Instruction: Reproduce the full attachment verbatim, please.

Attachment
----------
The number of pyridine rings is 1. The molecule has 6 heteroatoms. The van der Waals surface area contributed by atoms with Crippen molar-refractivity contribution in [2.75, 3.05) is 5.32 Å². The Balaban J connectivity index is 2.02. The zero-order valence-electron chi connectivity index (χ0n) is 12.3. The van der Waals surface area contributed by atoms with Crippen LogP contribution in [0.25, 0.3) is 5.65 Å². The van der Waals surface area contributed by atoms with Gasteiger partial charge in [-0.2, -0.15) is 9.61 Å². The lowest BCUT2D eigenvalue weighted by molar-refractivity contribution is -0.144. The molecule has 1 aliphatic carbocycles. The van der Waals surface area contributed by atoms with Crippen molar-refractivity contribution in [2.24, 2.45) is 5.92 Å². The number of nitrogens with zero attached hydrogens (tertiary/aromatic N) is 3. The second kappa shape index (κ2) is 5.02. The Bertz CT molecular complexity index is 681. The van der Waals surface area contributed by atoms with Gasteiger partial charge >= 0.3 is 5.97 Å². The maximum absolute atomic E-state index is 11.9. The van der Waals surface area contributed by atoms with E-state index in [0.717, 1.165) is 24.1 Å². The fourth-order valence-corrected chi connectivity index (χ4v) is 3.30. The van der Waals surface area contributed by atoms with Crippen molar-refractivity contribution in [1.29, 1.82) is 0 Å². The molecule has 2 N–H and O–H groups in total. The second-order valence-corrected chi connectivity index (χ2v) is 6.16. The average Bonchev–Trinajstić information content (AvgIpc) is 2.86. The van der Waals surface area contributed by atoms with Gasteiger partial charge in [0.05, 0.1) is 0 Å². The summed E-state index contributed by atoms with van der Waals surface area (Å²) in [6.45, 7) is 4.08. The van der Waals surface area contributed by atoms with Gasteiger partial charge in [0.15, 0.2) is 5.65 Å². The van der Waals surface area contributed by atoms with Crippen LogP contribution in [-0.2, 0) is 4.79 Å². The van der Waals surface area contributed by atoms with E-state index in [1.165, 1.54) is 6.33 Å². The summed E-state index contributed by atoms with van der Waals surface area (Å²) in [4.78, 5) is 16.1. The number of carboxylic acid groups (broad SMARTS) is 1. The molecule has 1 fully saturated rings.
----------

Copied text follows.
The number of pyridine rings is 1. The molecule has 6 heteroatoms. The van der Waals surface area contributed by atoms with Crippen molar-refractivity contribution in [2.75, 3.05) is 5.32 Å². The Balaban J connectivity index is 2.02. The zero-order valence-electron chi connectivity index (χ0n) is 12.3. The van der Waals surface area contributed by atoms with Crippen LogP contribution in [0.25, 0.3) is 5.65 Å². The van der Waals surface area contributed by atoms with Gasteiger partial charge in [-0.2, -0.15) is 9.61 Å². The lowest BCUT2D eigenvalue weighted by molar-refractivity contribution is -0.144. The molecule has 1 aliphatic carbocycles. The van der Waals surface area contributed by atoms with Crippen molar-refractivity contribution in [2.24, 2.45) is 5.92 Å². The number of nitrogens with zero attached hydrogens (tertiary/aromatic N) is 3. The second kappa shape index (κ2) is 5.02. The Bertz CT molecular complexity index is 681. The van der Waals surface area contributed by atoms with Gasteiger partial charge >= 0.3 is 5.97 Å². The maximum absolute atomic E-state index is 11.9. The van der Waals surface area contributed by atoms with E-state index in [0.717, 1.165) is 24.1 Å². The fourth-order valence-corrected chi connectivity index (χ4v) is 3.30. The van der Waals surface area contributed by atoms with Crippen molar-refractivity contribution in [1.29, 1.82) is 0 Å². The molecule has 2 N–H and O–H groups in total. The second-order valence-corrected chi connectivity index (χ2v) is 6.16. The average Bonchev–Trinajstić information content (AvgIpc) is 2.86. The van der Waals surface area contributed by atoms with Gasteiger partial charge in [0.05, 0.1) is 0 Å². The summed E-state index contributed by atoms with van der Waals surface area (Å²) in [6.45, 7) is 4.08. The van der Waals surface area contributed by atoms with Gasteiger partial charge in [0.15, 0.2) is 5.65 Å². The van der Waals surface area contributed by atoms with Crippen LogP contribution in [-0.2, 0) is 4.79 Å². The van der Waals surface area contributed by atoms with E-state index in [1.165, 1.54) is 6.33 Å². The summed E-state index contributed by atoms with van der Waals surface area (Å²) in [4.78, 5) is 16.1. The number of carboxylic acid groups (broad SMARTS) is 1. The molecule has 1 fully saturated rings.